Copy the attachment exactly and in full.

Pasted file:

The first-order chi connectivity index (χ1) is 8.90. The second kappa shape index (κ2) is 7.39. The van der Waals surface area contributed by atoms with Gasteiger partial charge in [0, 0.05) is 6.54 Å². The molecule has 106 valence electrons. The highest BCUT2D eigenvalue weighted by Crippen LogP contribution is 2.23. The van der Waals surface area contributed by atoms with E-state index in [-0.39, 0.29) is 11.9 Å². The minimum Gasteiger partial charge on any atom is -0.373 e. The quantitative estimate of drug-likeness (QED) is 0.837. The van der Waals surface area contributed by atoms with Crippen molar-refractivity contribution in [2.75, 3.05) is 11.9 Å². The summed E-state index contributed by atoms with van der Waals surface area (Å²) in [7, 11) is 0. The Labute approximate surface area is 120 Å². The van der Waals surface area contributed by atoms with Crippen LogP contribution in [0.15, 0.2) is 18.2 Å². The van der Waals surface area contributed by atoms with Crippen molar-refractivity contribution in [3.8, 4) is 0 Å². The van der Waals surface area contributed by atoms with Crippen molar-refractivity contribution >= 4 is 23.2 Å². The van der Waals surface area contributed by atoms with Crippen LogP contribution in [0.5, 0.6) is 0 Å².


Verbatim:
The first-order chi connectivity index (χ1) is 8.90. The second kappa shape index (κ2) is 7.39. The van der Waals surface area contributed by atoms with Gasteiger partial charge in [0, 0.05) is 6.54 Å². The molecule has 106 valence electrons. The highest BCUT2D eigenvalue weighted by Crippen LogP contribution is 2.23. The van der Waals surface area contributed by atoms with E-state index in [-0.39, 0.29) is 11.9 Å². The minimum Gasteiger partial charge on any atom is -0.373 e. The quantitative estimate of drug-likeness (QED) is 0.837. The van der Waals surface area contributed by atoms with Crippen molar-refractivity contribution in [2.75, 3.05) is 11.9 Å². The summed E-state index contributed by atoms with van der Waals surface area (Å²) in [7, 11) is 0. The Labute approximate surface area is 120 Å². The van der Waals surface area contributed by atoms with Crippen LogP contribution in [0.15, 0.2) is 18.2 Å². The van der Waals surface area contributed by atoms with Crippen molar-refractivity contribution in [3.8, 4) is 0 Å². The van der Waals surface area contributed by atoms with Crippen molar-refractivity contribution >= 4 is 23.2 Å². The van der Waals surface area contributed by atoms with Crippen LogP contribution in [0.5, 0.6) is 0 Å².